Review: The Reduced Shakespeare Company perform The Complete Works of William Shakespeare, Stroud
PUBLISHED: 12:13 22 June 2015 | UPDATED: 12:13 22 June 2015
Karl Andre Photography Ltd. 2013
Katie Jarvis went to see the Reduced Shakespeare Company performing The Complete Works of William Shakespeare, Abridged [Revised] in Stroud. If you think Shakespeare’s comedies are funny, just wait until you see his tragedies.
The real tragedy of Sunday night in Stroud, watching the RSC (not that one) performing the complete works of Shakespeare (not those, exactly) was that local school children had already sat their GCSE English literature.
Cruelty, thy name is AQA.
The thing is, you can only get so far in understanding the Bard by reading SparkNotes and - in extreme circumstances – Shakespeare’s original texts. (“2B or not 2B. Dat’s da ? LOL”; sadly, so few youngsters today understand that Shakespeare wrote texts.)
But no one gets to the heart of a play like the RSC (not that one) do. No one mentions the sonnets and poems - they mentioned them - like the RSC (not that one) do.
And no one asks the questions that GCSE examiners consistently fail to address year after year after year:
• Did Juliet vomit after drinking poison?
• Did Shakespeare pinch the plot for Hamlet from The Lion King?
• Did Cleopatra vomit after being bitten by the asp?
• Is Troilus and Cressida really ‘hardly crap at all’?
• Can The Scottish Play essentially be summed up as ‘See you, Jimmy’?
• Did Gertrude vomit after drinking poison?
The RSC (not that one) stared vomit in the face. It was spectacular.
I’ve only seen the RSC (not that one) once before, performing The Bible: The Complete Word of God (abridged). It was so outrageously funny that I instantly burned my programme and made enquiries about moving to Texas.
But the RSC (not that one)’s shortened version of The Complete Works of William Shakespeare, Abridged [revised] is their seminal production. A lot of it relies on how much the audience knows of the plays already. Thus, pre-eminent Shakespeare scholar Gary Fannin began by asking how many of us had read or seen even one Shakespeare play. When all the audience raised their hands, he panicked. “S**t!” he cried, running off the stage.
“But I thought you were an eminent Shakespeare scholar?” Matthew Pearson yelled after him.
“PRE-eminent,” Gary called back, from somewhere much further away.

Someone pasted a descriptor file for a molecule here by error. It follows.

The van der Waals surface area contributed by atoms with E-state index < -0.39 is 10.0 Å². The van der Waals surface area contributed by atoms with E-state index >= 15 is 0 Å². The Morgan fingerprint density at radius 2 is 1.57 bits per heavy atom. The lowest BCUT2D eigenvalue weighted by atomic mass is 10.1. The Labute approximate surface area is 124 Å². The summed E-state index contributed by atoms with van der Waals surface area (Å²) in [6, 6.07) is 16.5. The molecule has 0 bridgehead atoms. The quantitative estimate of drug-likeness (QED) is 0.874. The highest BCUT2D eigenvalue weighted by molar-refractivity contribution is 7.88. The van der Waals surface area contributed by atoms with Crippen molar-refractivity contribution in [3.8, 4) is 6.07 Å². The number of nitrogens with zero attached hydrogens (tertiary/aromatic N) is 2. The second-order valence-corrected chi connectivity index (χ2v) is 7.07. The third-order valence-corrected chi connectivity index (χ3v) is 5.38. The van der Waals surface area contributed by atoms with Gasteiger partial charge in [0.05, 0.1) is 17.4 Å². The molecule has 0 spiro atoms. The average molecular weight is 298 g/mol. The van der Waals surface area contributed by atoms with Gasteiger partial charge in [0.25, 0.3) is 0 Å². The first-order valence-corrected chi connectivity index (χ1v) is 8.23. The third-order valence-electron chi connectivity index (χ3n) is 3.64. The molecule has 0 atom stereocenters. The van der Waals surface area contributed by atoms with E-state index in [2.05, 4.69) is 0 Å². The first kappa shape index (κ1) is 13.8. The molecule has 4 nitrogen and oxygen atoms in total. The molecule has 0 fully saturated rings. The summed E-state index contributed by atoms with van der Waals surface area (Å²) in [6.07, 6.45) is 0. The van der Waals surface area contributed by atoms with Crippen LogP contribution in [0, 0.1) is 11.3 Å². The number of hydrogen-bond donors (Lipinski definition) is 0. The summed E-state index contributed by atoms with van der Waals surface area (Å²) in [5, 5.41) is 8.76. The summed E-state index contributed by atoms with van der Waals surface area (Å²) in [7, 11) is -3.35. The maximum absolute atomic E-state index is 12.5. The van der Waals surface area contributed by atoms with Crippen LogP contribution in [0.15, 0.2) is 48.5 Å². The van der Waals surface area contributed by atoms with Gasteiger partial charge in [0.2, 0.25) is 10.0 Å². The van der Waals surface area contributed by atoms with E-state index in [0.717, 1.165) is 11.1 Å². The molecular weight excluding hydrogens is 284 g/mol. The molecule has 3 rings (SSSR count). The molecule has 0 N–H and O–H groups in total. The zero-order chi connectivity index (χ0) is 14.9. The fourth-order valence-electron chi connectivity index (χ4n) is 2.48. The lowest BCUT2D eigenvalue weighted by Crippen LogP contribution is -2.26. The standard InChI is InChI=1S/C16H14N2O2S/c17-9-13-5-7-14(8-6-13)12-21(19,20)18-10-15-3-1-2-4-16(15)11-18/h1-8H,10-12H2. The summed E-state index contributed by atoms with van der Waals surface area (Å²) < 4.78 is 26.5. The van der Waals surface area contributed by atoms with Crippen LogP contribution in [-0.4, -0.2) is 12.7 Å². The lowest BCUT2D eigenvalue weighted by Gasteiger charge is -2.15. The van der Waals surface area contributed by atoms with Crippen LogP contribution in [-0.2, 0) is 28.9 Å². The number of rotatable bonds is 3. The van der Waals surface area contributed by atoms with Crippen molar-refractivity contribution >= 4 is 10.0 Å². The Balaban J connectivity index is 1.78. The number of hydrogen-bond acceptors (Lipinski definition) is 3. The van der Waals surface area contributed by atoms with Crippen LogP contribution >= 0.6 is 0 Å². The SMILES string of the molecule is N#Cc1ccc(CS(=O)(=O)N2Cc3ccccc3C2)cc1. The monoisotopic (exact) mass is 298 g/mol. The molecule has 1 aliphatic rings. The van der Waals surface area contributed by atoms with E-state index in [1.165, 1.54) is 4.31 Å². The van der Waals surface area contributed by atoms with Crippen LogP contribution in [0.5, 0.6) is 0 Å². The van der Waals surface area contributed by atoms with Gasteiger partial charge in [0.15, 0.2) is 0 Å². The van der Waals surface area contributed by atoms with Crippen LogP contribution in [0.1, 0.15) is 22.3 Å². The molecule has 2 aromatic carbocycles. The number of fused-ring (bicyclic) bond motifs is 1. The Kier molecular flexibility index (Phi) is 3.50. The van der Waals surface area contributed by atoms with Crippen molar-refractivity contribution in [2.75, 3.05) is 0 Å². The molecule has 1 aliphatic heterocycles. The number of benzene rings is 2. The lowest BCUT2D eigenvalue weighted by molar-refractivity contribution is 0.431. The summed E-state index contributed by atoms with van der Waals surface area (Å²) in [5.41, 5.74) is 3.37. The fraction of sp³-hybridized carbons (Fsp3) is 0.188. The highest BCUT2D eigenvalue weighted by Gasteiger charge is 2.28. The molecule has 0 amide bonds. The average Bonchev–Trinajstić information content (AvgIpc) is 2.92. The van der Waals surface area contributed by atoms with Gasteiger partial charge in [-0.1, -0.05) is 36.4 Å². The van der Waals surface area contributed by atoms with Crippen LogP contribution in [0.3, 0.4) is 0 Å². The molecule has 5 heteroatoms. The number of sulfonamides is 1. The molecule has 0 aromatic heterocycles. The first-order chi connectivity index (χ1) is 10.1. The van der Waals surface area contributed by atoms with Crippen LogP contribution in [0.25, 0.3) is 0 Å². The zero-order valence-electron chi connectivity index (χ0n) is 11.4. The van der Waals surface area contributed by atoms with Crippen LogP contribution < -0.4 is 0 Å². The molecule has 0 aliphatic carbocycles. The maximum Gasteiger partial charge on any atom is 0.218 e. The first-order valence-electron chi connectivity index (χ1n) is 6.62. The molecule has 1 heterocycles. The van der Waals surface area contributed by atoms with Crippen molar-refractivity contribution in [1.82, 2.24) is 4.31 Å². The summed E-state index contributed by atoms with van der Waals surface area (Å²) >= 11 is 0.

And so we were led briefly through Will’s life, thanks to the Wiki skills of David Ellis, learning that he’d been born in War-wick-shire, and finally had invaded Poland in 1939, initiating the start of the Second World War.
We were taken through the subtlety of the comedies for which, in a move of unparalleled brilliance, Shakespeare chose the same plot, allowing all 16 to be rolled into one.
The tragedies were, if anything, even more moving, though we’re essentially using this phrase in a colonic medium. Romeo’s cry of “Call me but love,” meant that, indeed, he was referred to as ‘Butt-love’ throughout the rest of the play, an inference lost for many centuries but which casts important new light on his close friendship with Mercutio.
The highlight of the evening was Hamlet, of course. The reason behind Hamlet’s disturbing bouts of insanity was made far more clear when the ghost of his late father appeared as a sock with a crudely-drawn face. Again, this could cast new light on Hamlet’s quote, “My father’s brother, but no more like my father/Than I to Hercules.”
Almost unbearable was the scene portraying the tragedy of Ophelia, who dies after deliberately spraying herself in the face with a small amount of water.
It’s a shame that we missed out on the iconic To be or not to be speech, though the audience acknowledged its own insensitivity to be the major cause of Gary’s breakdown.
As with all excellent Shakespeare productions, we’re left with more questions than answers. Perhaps, above all for me, the vomit issue remains among the most vivid. Take Lady Macbeth, for example: Blood was a good first effort, but how vastly improved would the scene have been with a touch of nausea instead:
Here’s the smell of the vomit still: all the perfumes of Arabia will not sweeten this little hand. Oh, oh, oh!
Not only more memorable, but something Spot could surely have helped out with.
Indeed. The greatest tragedy of all is that the RSC (not that one) weren’t around to advise the Bard. How great could English literature have been…
• For a complete list of tour dates for the Reduced Shakespeare Company – including Malvern Theatres on July 9 – visit www.reducedshakespeare.com